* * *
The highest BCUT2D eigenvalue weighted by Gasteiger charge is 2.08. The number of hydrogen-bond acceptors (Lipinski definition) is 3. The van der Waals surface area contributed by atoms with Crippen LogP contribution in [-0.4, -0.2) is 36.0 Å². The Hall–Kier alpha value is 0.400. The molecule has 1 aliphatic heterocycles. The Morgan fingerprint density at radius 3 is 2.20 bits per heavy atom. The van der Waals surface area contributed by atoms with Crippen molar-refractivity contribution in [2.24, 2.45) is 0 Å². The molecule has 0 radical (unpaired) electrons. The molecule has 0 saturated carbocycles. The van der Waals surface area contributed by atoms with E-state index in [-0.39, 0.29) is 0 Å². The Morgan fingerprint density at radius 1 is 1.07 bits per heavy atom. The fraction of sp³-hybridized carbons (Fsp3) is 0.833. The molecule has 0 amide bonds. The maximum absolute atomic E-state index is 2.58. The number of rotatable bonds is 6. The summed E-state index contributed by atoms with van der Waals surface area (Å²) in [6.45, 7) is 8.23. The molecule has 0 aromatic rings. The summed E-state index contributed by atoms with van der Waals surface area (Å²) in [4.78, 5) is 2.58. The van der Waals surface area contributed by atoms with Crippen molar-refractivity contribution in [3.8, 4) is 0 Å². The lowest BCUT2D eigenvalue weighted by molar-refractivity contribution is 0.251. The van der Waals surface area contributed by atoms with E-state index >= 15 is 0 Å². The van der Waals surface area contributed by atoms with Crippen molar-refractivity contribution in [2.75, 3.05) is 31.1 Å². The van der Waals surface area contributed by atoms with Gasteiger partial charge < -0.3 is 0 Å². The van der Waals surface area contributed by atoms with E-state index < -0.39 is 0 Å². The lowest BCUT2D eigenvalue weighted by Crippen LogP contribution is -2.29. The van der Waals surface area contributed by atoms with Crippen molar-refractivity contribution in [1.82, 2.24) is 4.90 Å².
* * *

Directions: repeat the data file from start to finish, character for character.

The highest BCUT2D eigenvalue weighted by Gasteiger charge is 2.08. The number of hydrogen-bond acceptors (Lipinski definition) is 3. The van der Waals surface area contributed by atoms with Crippen LogP contribution in [-0.4, -0.2) is 36.0 Å². The Hall–Kier alpha value is 0.400. The molecule has 1 aliphatic heterocycles. The Morgan fingerprint density at radius 3 is 2.20 bits per heavy atom. The van der Waals surface area contributed by atoms with Crippen molar-refractivity contribution in [2.24, 2.45) is 0 Å². The molecule has 0 radical (unpaired) electrons. The molecule has 0 saturated carbocycles. The van der Waals surface area contributed by atoms with E-state index in [-0.39, 0.29) is 0 Å². The Morgan fingerprint density at radius 1 is 1.07 bits per heavy atom. The fraction of sp³-hybridized carbons (Fsp3) is 0.833. The molecule has 0 amide bonds. The maximum absolute atomic E-state index is 2.58. The number of rotatable bonds is 6. The summed E-state index contributed by atoms with van der Waals surface area (Å²) in [6.45, 7) is 8.23. The molecule has 0 aromatic rings. The summed E-state index contributed by atoms with van der Waals surface area (Å²) in [4.78, 5) is 2.58. The van der Waals surface area contributed by atoms with Crippen molar-refractivity contribution in [3.8, 4) is 0 Å². The lowest BCUT2D eigenvalue weighted by molar-refractivity contribution is 0.251. The van der Waals surface area contributed by atoms with E-state index >= 15 is 0 Å². The van der Waals surface area contributed by atoms with Crippen molar-refractivity contribution in [2.75, 3.05) is 31.1 Å². The van der Waals surface area contributed by atoms with Gasteiger partial charge < -0.3 is 0 Å². The van der Waals surface area contributed by atoms with E-state index < -0.39 is 0 Å². The lowest BCUT2D eigenvalue weighted by Crippen LogP contribution is -2.29. The van der Waals surface area contributed by atoms with Crippen molar-refractivity contribution in [1.82, 2.24) is 4.90 Å².